Relate fees to cost. Ensure that all fees and other charges closely match the true cost borne by the card issuer.

End roll-over or repeat late and over-limit fees. Ban fees that are charged in consecutive months based on a previous late or over the limit transaction, not on a new or additional transaction offense, even if the consumer remains over the previous limit.

No fees for creditor approved transactions. Don’t let the credit card company charge a fee for a transaction it has approved. Ban over-limit fees when the issuer approves the over limit transaction.

Empower consumers with more detailed information.

Ban deceptive credit card offers. Solicitations and “invitation to apply” solicitations that do not make a truly firm offer of credit are deceptive because they lead consumers to believe that they are pre-approved for or have a good chance of getting certain interest rates. Most consumers instead receive cards at much less favorable interest rates and terms.

Simplify pricing. Reduce the number and types of fees so consumers can compare cards and understand the real cost of using the card.

Real minimum payment warning. Give each consumer a personalized warning on his or her monthly statement calculating the length of time—in months and years—and the total interest costs that will accrue, if the consumer makes only the requested minimum payment.

Ban unfair teasers. Stop issuers from downplaying permanent interest rates in advertisements and solicitations and from trumpeting temporary rates as “fixed rates.”

Enhance 'Schumer Box' disclosures. Include a Schumer box disclosure table in all cardholder agreements containing personalized information about the terms of the card granted. The box should include the APR, the credit limit, and the amount of all fees, such as late charges, cash advance fees, over limit fees and any other applicable miscellaneous fees.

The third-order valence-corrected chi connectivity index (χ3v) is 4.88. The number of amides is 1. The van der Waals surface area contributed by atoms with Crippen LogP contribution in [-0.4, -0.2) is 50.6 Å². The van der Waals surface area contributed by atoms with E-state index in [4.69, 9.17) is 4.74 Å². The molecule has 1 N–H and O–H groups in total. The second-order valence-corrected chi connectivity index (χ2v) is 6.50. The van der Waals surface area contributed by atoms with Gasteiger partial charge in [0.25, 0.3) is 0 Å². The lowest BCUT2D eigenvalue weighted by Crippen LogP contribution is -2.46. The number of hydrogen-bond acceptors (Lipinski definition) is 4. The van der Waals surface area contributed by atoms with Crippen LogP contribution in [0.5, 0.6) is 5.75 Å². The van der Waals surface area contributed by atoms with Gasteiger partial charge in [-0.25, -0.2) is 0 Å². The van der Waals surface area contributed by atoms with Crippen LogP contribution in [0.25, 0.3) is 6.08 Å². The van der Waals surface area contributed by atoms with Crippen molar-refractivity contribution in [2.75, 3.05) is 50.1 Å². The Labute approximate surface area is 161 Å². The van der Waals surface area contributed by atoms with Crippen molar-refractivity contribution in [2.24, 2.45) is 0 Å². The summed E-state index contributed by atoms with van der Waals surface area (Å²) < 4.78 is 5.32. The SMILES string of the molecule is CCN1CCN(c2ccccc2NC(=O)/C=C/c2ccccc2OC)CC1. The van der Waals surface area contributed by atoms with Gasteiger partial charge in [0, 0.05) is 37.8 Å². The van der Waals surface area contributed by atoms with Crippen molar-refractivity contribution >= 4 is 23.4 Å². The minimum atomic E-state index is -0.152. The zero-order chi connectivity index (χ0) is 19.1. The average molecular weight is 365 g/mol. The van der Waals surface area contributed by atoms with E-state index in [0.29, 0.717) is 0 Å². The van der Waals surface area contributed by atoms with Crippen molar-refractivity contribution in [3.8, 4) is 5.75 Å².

Give consumers strong protections to deter illegal acts

Ban pre-dispute binding mandatory arbitration. No consumer should be forced to waive his or her right to a court trial as a condition of using a credit card. Prohibit binding mandatory arbitration for consumers' claims and for collection actions against consumers.

Toughen Truth In Lending Act (TILA) penalties. TILA penalties have stagnated since 1968.

Give aggrieved consumers a private right of action to enforce the Federal Trade Commission Act to challenge unfair or deceptive practices by businesses, including banks.

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ACORN, Jordan Ash, 651-503-4555 Center for Consumer Finances, Rochester Institute of Technology, Robert Manning, 585-475-4342

Consumer Action, Linda Sherry, 202-588-3440

Consumers Union, Norma Garcia, 415-431-6747

Consumer Federation of America, Travis Plunkett, 202-387-6121

Demos, Cindy Zeldin, 202-956-5144

National Association of Consumer Advocates, Ira Rheingold, 202-452-1989

National Consumer Law Center, Alys Cohen, 202-452-6252

U.S. PIRG, Ed Mierzwinski, 202-546-9707